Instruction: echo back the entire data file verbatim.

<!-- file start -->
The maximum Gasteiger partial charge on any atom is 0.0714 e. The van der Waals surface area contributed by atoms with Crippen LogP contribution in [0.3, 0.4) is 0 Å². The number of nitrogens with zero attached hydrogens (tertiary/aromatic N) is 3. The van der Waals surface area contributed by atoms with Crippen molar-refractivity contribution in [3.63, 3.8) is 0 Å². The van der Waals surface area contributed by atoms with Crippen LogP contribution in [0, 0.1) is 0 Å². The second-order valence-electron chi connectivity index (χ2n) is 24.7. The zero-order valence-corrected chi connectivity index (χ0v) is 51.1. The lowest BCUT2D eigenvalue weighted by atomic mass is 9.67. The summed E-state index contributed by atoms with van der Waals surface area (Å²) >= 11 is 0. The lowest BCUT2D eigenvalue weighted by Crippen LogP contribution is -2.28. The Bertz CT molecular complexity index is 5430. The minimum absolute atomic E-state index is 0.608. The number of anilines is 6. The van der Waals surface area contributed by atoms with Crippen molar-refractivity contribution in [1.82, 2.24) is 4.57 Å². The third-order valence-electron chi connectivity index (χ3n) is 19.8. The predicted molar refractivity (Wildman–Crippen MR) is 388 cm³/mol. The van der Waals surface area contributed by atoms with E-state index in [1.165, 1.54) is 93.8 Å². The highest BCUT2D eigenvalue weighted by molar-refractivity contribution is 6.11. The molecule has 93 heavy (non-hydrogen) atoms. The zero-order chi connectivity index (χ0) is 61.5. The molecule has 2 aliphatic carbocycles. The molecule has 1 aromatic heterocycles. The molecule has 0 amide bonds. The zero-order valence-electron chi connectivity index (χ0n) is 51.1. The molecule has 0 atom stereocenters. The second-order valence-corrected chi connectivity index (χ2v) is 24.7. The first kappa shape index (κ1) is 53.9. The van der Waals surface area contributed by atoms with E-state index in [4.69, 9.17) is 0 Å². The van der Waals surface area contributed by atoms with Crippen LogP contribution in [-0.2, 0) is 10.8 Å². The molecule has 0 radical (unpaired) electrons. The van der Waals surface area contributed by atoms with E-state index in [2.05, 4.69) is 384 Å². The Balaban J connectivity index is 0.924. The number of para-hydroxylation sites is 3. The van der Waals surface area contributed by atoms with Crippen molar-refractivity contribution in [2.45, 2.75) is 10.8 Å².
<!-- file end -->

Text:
The maximum Gasteiger partial charge on any atom is 0.0714 e. The van der Waals surface area contributed by atoms with Crippen LogP contribution in [0.3, 0.4) is 0 Å². The number of nitrogens with zero attached hydrogens (tertiary/aromatic N) is 3. The van der Waals surface area contributed by atoms with Crippen molar-refractivity contribution in [3.63, 3.8) is 0 Å². The van der Waals surface area contributed by atoms with Crippen LogP contribution in [0, 0.1) is 0 Å². The second-order valence-electron chi connectivity index (χ2n) is 24.7. The zero-order valence-corrected chi connectivity index (χ0v) is 51.1. The lowest BCUT2D eigenvalue weighted by atomic mass is 9.67. The summed E-state index contributed by atoms with van der Waals surface area (Å²) >= 11 is 0. The lowest BCUT2D eigenvalue weighted by Crippen LogP contribution is -2.28. The Bertz CT molecular complexity index is 5430. The minimum absolute atomic E-state index is 0.608. The number of anilines is 6. The van der Waals surface area contributed by atoms with Crippen molar-refractivity contribution in [1.82, 2.24) is 4.57 Å². The third-order valence-electron chi connectivity index (χ3n) is 19.8. The predicted molar refractivity (Wildman–Crippen MR) is 388 cm³/mol. The van der Waals surface area contributed by atoms with E-state index in [1.165, 1.54) is 93.8 Å². The highest BCUT2D eigenvalue weighted by molar-refractivity contribution is 6.11. The molecule has 93 heavy (non-hydrogen) atoms. The zero-order chi connectivity index (χ0) is 61.5. The molecule has 2 aliphatic carbocycles. The molecule has 1 aromatic heterocycles. The molecule has 0 amide bonds. The zero-order valence-electron chi connectivity index (χ0n) is 51.1. The molecule has 0 atom stereocenters. The second-order valence-corrected chi connectivity index (χ2v) is 24.7. The first kappa shape index (κ1) is 53.9. The van der Waals surface area contributed by atoms with E-state index in [4.69, 9.17) is 0 Å². The van der Waals surface area contributed by atoms with Crippen LogP contribution in [-0.2, 0) is 10.8 Å². The molecule has 0 radical (unpaired) electrons. The van der Waals surface area contributed by atoms with E-state index in [2.05, 4.69) is 384 Å². The Balaban J connectivity index is 0.924. The number of para-hydroxylation sites is 3. The van der Waals surface area contributed by atoms with Crippen molar-refractivity contribution in [2.45, 2.75) is 10.8 Å².